Genetic variation in PNPLA3 confers susceptibility to nonalcoholic fatty liver disease by Romeo Stefano, Kozlitina Julia, Xing Chao, Pertsemlidis Alexander, Cox David, Pennacchio Len A, Boerwinkle Eric, Cohen Jonathan C, Hobbs Helen H in Nature genetics (2008). PubMed

Abstract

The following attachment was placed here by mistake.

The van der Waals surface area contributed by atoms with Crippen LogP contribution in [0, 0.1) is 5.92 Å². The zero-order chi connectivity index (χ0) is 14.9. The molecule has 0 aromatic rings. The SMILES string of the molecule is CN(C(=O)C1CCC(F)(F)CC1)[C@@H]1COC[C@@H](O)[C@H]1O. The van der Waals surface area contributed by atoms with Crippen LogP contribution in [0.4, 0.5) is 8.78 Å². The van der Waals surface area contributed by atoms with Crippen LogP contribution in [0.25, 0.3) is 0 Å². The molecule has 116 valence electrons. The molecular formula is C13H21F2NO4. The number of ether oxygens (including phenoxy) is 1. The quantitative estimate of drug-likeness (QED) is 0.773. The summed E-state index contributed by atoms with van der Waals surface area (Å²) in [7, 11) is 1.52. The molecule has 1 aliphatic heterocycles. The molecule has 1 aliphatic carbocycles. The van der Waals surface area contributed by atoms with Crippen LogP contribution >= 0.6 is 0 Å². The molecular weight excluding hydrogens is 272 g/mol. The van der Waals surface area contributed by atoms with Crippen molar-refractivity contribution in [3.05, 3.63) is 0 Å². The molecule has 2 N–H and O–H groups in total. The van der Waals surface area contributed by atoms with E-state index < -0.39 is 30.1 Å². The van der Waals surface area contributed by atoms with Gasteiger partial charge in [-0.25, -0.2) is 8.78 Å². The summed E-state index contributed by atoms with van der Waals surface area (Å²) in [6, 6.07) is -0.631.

Nonalcoholic fatty liver disease (NAFLD) is a burgeoning health problem of unknown etiology that varies in prevalence among ancestry groups. To identify genetic variants contributing to differences in hepatic fat content, we carried out a genome-wide association scan of nonsynonymous sequence variations (n = 9,229) in a population comprising Hispanic, African American and European American individuals. An allele in PNPLA3 (rs738409[G], encoding I148M) was strongly associated with increased hepatic fat levels (P = 5.9 x 10(-10)) and with hepatic inflammation (P = 3.7 x 10(-4)). The allele was most common in Hispanics, the group most susceptible to NAFLD; hepatic fat content was more than twofold higher in PNPLA3 rs738409[G] homozygotes than in noncarriers. Resequencing revealed another allele of PNPLA3 (rs6006460[T], encoding S453I) that was associated with lower hepatic fat content in African Americans, the group at lowest risk of NAFLD. Thus, variation in PNPLA3 contributes to ancestry-related and inter-individual differences in hepatic fat content and susceptibility to NAFLD.

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